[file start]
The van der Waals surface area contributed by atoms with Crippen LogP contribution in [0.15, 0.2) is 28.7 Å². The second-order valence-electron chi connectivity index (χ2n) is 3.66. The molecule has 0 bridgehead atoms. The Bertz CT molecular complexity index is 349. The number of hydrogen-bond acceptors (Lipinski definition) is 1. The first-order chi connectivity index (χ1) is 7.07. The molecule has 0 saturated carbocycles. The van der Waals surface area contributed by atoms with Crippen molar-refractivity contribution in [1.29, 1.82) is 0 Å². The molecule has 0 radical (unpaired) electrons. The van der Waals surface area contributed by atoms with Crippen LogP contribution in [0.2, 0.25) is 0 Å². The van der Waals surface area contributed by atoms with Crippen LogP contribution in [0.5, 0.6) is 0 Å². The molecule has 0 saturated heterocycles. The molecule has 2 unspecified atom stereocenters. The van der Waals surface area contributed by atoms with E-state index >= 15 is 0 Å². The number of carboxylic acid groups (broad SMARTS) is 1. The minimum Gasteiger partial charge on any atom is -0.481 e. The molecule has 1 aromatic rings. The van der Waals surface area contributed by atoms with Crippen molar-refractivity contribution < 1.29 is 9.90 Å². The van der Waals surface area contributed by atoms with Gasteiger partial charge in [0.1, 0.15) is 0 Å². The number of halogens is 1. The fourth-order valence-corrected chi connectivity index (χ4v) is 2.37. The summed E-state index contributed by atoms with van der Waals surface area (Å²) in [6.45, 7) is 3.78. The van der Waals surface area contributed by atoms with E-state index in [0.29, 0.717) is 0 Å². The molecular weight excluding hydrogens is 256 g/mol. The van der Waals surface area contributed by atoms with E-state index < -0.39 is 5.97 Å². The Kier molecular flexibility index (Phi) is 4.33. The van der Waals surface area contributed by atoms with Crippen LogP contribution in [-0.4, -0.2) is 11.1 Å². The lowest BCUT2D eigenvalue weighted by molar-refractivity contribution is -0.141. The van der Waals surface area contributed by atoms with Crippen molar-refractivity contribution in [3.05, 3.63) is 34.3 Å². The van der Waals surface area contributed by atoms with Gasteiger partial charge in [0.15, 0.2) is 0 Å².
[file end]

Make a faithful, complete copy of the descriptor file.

The van der Waals surface area contributed by atoms with Crippen LogP contribution in [0.15, 0.2) is 28.7 Å². The second-order valence-electron chi connectivity index (χ2n) is 3.66. The molecule has 0 bridgehead atoms. The Bertz CT molecular complexity index is 349. The number of hydrogen-bond acceptors (Lipinski definition) is 1. The first-order chi connectivity index (χ1) is 7.07. The molecule has 0 saturated carbocycles. The van der Waals surface area contributed by atoms with Crippen molar-refractivity contribution in [1.29, 1.82) is 0 Å². The molecule has 0 radical (unpaired) electrons. The van der Waals surface area contributed by atoms with Crippen LogP contribution in [0.2, 0.25) is 0 Å². The van der Waals surface area contributed by atoms with Crippen LogP contribution in [0.5, 0.6) is 0 Å². The molecule has 0 saturated heterocycles. The molecule has 2 unspecified atom stereocenters. The van der Waals surface area contributed by atoms with E-state index >= 15 is 0 Å². The number of carboxylic acid groups (broad SMARTS) is 1. The minimum Gasteiger partial charge on any atom is -0.481 e. The molecule has 1 aromatic rings. The van der Waals surface area contributed by atoms with Crippen molar-refractivity contribution < 1.29 is 9.90 Å². The van der Waals surface area contributed by atoms with Gasteiger partial charge in [0.1, 0.15) is 0 Å². The number of halogens is 1. The fourth-order valence-corrected chi connectivity index (χ4v) is 2.37. The summed E-state index contributed by atoms with van der Waals surface area (Å²) in [6.45, 7) is 3.78. The van der Waals surface area contributed by atoms with E-state index in [0.29, 0.717) is 0 Å². The molecular weight excluding hydrogens is 256 g/mol. The van der Waals surface area contributed by atoms with E-state index < -0.39 is 5.97 Å². The Kier molecular flexibility index (Phi) is 4.33. The van der Waals surface area contributed by atoms with Crippen LogP contribution in [-0.4, -0.2) is 11.1 Å². The lowest BCUT2D eigenvalue weighted by molar-refractivity contribution is -0.141. The van der Waals surface area contributed by atoms with Crippen molar-refractivity contribution in [3.05, 3.63) is 34.3 Å². The van der Waals surface area contributed by atoms with Gasteiger partial charge in [0.15, 0.2) is 0 Å².